Photographer Reece James Morrison shines a light on food banks, documenting a day at The People's Kitchen in Newcastle.

In Reece’s own words: “Over the past two years, I have been documenting the North East of England and encapsulating how the city is coping, adjusting, struggling and overcoming the economic and societal issues we’re all facing as a result of the pandemic. I initially began this project “A Work In Progress” by photographing my everyday interactions, to focus on the extraordinary amongst the mundane, and really relate to those affected; whether they be key workers, passing strangers or even still-life imagery which was symbolic of the times we’re living in.


As I began to gain momentum with the project, I wanted to learn more about the small knit communities and charities in the area which were helping to make a difference day-to-day to those that needed it. I’ve worked with food banks, local allotments, and the coronavirus vaccine bus service to help tell their story and speak to people who are committed to making a difference. Listening to those in need has really helped me to understand the issues we’re facing at a local level but also as a nation. With this project, I wanted to highlight the differences that can be made at a local level to encourage others to do the same in their regions.

In this specific piece of work, I wanted to revisit “The People’s Kitchen” food bank in Newcastle. Last year, the food bank was providing food, donations and clothes to the homeless and those in need during the pandemic. Due to restrictions in June 2020, these donations were provided via drop-offs and collection, as they were not able to welcome people inside due to the ‘rule of 6’. This year however, the charity has been able to welcome their guests inside, which means that the homeless were able to seek shelter, enjoy a breakfast and collect donations and clothes from the volunteers and those who have donated.


Before providing captions to specific images, it is worth noting that the volunteers at “The People’s Kitchen” refer to the homeless as “friends”, as a lot of their visitors prefer not to disclose their names for personal reasons or be labeled as “homeless”. I did take the names of people who felt comfortable however”.

Chris, a "friend" of the kitchen, waits outside for his breakfast to be delivered. Chris was nervous to be inside with a lot of people given the rise of the Omicron variant, so felt more assured waiting outside with his pet dog Shane who is very popular with the volunteers.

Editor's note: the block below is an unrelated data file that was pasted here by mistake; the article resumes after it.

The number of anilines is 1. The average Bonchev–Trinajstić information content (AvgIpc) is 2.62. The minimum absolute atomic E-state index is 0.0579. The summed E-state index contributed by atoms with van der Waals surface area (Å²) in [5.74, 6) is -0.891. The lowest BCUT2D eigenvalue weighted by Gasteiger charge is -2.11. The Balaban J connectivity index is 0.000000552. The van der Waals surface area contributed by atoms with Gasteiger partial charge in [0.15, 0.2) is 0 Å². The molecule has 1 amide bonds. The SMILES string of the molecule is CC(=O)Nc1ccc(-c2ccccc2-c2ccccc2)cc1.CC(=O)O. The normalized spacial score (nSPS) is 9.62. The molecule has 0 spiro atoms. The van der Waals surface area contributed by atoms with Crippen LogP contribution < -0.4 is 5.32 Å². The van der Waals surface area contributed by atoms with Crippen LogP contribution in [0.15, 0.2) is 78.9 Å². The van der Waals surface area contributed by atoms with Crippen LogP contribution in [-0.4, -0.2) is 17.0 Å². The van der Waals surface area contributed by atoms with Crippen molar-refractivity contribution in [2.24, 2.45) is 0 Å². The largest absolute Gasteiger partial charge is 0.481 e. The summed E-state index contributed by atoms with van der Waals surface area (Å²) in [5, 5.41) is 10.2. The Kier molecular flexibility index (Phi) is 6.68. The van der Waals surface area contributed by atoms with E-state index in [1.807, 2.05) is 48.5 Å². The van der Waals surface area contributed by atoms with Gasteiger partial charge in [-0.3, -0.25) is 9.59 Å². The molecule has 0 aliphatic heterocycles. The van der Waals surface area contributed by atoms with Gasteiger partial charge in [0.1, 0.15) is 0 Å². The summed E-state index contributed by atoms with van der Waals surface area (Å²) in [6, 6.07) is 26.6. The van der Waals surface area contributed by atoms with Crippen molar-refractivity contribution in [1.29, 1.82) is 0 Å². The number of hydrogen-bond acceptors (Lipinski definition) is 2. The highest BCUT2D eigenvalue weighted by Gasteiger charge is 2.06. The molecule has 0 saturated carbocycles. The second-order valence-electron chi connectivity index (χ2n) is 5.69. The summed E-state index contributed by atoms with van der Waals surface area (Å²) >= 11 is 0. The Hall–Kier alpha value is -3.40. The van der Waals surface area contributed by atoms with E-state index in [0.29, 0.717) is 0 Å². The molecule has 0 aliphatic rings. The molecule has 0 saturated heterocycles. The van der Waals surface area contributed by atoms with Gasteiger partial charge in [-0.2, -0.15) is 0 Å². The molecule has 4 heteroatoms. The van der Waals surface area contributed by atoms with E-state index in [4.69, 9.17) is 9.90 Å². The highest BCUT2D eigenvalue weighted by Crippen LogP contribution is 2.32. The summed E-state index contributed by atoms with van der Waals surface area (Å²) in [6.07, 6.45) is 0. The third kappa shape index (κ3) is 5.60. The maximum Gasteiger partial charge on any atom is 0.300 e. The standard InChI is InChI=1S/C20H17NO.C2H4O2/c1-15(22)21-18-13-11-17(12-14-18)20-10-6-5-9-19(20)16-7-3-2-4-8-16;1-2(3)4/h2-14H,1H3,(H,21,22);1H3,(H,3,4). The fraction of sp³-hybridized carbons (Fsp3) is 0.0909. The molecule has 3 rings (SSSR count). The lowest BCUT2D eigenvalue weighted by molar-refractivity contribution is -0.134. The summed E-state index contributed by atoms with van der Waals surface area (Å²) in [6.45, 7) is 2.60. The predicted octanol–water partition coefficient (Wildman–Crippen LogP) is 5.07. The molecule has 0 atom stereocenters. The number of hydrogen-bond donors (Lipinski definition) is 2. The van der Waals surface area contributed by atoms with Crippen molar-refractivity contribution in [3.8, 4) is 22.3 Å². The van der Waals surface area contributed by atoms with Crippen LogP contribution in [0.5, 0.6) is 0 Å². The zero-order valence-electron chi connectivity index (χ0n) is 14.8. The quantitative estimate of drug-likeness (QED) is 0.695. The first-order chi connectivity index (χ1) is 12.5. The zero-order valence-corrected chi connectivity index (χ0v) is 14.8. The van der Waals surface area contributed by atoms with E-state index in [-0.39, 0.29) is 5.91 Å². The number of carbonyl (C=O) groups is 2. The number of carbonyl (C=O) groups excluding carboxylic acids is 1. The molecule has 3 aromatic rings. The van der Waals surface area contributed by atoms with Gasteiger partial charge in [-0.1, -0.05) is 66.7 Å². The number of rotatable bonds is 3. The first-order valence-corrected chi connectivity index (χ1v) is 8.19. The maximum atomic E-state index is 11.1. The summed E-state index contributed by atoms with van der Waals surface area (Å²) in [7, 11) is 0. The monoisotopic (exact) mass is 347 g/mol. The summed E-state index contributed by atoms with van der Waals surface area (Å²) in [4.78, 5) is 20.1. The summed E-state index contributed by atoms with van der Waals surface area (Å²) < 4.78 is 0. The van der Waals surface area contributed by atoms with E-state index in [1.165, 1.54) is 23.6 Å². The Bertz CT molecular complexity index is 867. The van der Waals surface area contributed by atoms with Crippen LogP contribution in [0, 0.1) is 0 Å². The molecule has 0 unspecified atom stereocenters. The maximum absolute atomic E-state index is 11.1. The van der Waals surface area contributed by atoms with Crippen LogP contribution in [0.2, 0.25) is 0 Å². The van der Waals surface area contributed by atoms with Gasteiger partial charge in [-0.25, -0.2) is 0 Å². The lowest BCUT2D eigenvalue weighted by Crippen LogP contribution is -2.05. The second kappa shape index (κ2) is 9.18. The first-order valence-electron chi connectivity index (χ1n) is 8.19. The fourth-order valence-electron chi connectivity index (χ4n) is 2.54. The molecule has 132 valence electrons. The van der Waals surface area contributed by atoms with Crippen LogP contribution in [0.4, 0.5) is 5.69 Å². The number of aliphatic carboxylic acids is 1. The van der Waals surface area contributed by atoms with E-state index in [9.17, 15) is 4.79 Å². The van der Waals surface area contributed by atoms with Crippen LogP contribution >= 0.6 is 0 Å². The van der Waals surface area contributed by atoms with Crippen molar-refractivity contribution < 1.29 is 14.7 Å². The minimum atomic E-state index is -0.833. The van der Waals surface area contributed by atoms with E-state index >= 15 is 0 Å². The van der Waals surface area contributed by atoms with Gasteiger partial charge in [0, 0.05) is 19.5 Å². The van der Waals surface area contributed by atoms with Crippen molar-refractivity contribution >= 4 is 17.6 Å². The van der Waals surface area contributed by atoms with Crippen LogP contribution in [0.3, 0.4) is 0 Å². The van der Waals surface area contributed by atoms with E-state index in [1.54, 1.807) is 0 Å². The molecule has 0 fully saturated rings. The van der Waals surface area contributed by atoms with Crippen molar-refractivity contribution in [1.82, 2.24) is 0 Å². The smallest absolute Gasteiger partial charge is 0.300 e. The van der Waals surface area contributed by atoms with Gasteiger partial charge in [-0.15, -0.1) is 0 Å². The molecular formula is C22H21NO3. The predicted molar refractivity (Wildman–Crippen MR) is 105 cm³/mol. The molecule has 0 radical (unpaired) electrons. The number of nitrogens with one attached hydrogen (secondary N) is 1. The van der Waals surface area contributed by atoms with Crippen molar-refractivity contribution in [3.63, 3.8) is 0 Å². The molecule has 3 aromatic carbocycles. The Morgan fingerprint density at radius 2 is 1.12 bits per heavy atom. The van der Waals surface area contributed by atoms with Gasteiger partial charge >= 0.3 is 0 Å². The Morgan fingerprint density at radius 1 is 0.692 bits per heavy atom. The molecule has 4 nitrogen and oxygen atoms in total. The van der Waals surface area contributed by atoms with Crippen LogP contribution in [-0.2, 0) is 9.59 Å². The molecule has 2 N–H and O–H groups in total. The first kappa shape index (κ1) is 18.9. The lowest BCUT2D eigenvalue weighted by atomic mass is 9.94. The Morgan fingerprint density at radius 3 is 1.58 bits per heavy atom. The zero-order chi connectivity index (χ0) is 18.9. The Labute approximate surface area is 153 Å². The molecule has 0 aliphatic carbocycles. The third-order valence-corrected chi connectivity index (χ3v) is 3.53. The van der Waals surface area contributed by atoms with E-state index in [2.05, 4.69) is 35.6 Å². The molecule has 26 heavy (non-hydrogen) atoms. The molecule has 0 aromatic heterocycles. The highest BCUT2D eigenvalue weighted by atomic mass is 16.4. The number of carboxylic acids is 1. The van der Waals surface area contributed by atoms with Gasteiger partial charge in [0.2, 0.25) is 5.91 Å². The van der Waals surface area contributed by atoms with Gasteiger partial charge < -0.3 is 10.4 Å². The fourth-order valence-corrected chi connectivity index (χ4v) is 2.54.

Mari-Ann and Irina prepare breakfast before the "friends" arrive.
Alex looks after Shane whilst Chris collects his breakfast.
Richard enjoys his full English and cup of coffee. Richard was a beam of energy with such optimism for the present and future. He was refreshing to talk with.
Anya and Christine on tea and coffee duty.
The volunteers of The People's Kitchen serving breakfast to the "friends".
Brian (right), chatting to Alex (left) about his time as a photographer over the years. Seeing me with my camera really brought home the memories from the past. Brian also pointed me in the direction of other local food banks and charities I can work with.
Brian after his breakfast. I chatted with Brian a lot on this day, he really inspired me to keep up the project, as he was the embodiment of the difference it can make. Brian relies on food banks and donations to eat, drink and sleep during the week; he was very persistent in praising the volunteers at The People's Kitchen.
Sarah drafts up a message to greet the "friends". The atmosphere in this place makes a world of difference, and the volunteers bring their A game every-time.
Glenda texting the volunteers with updates regarding the day prior to them arriving. I couldn't not take a photo of this phone case; I thought it symbolised the North East perfectly.
A "friend" of the kitchen waiting to tuck into his breakfast. He was intrigued by my camera and asked if he could model for me. I'm often taken aback by the attitude and mannerisms of the "friends" in the kitchen despite their circumstances. I always leave the kitchen feeling blessed and proud of the area I'm from after interacting with such people.